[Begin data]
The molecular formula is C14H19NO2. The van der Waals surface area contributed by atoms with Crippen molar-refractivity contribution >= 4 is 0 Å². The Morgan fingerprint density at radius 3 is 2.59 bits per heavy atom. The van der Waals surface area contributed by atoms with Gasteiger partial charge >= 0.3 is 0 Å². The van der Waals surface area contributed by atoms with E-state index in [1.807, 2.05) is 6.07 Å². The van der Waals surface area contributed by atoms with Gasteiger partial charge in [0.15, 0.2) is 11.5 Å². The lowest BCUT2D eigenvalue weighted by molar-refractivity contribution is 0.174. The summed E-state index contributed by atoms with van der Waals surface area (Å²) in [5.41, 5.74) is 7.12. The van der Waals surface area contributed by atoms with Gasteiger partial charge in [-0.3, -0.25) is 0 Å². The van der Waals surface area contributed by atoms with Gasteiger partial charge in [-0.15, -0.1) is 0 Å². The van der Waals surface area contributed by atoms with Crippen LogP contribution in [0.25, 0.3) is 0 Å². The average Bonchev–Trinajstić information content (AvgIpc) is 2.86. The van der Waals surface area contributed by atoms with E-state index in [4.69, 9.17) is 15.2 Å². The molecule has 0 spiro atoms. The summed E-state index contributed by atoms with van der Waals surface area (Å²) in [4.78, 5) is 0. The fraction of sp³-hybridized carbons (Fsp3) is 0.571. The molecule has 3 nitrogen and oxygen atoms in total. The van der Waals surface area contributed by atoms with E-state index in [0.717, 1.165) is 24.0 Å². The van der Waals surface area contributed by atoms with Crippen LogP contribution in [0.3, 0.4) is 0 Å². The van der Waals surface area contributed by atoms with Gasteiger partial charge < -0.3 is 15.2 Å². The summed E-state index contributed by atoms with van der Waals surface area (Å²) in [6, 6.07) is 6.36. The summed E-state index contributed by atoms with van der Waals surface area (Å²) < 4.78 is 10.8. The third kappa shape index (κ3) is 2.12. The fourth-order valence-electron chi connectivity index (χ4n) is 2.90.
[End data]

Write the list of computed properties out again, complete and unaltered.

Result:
The molecular formula is C14H19NO2. The van der Waals surface area contributed by atoms with Crippen molar-refractivity contribution >= 4 is 0 Å². The Morgan fingerprint density at radius 3 is 2.59 bits per heavy atom. The van der Waals surface area contributed by atoms with Gasteiger partial charge >= 0.3 is 0 Å². The van der Waals surface area contributed by atoms with E-state index in [1.807, 2.05) is 6.07 Å². The van der Waals surface area contributed by atoms with Gasteiger partial charge in [0.15, 0.2) is 11.5 Å². The lowest BCUT2D eigenvalue weighted by molar-refractivity contribution is 0.174. The summed E-state index contributed by atoms with van der Waals surface area (Å²) in [5.41, 5.74) is 7.12. The van der Waals surface area contributed by atoms with Gasteiger partial charge in [-0.3, -0.25) is 0 Å². The van der Waals surface area contributed by atoms with Gasteiger partial charge in [-0.15, -0.1) is 0 Å². The van der Waals surface area contributed by atoms with Crippen LogP contribution in [0.25, 0.3) is 0 Å². The average Bonchev–Trinajstić information content (AvgIpc) is 2.86. The van der Waals surface area contributed by atoms with E-state index in [4.69, 9.17) is 15.2 Å². The molecule has 0 spiro atoms. The summed E-state index contributed by atoms with van der Waals surface area (Å²) in [4.78, 5) is 0. The fraction of sp³-hybridized carbons (Fsp3) is 0.571. The molecule has 3 nitrogen and oxygen atoms in total. The van der Waals surface area contributed by atoms with E-state index in [0.717, 1.165) is 24.0 Å². The van der Waals surface area contributed by atoms with Crippen LogP contribution in [0.3, 0.4) is 0 Å². The van der Waals surface area contributed by atoms with Gasteiger partial charge < -0.3 is 15.2 Å². The summed E-state index contributed by atoms with van der Waals surface area (Å²) in [6, 6.07) is 6.36. The summed E-state index contributed by atoms with van der Waals surface area (Å²) < 4.78 is 10.8. The third kappa shape index (κ3) is 2.12. The fourth-order valence-electron chi connectivity index (χ4n) is 2.90.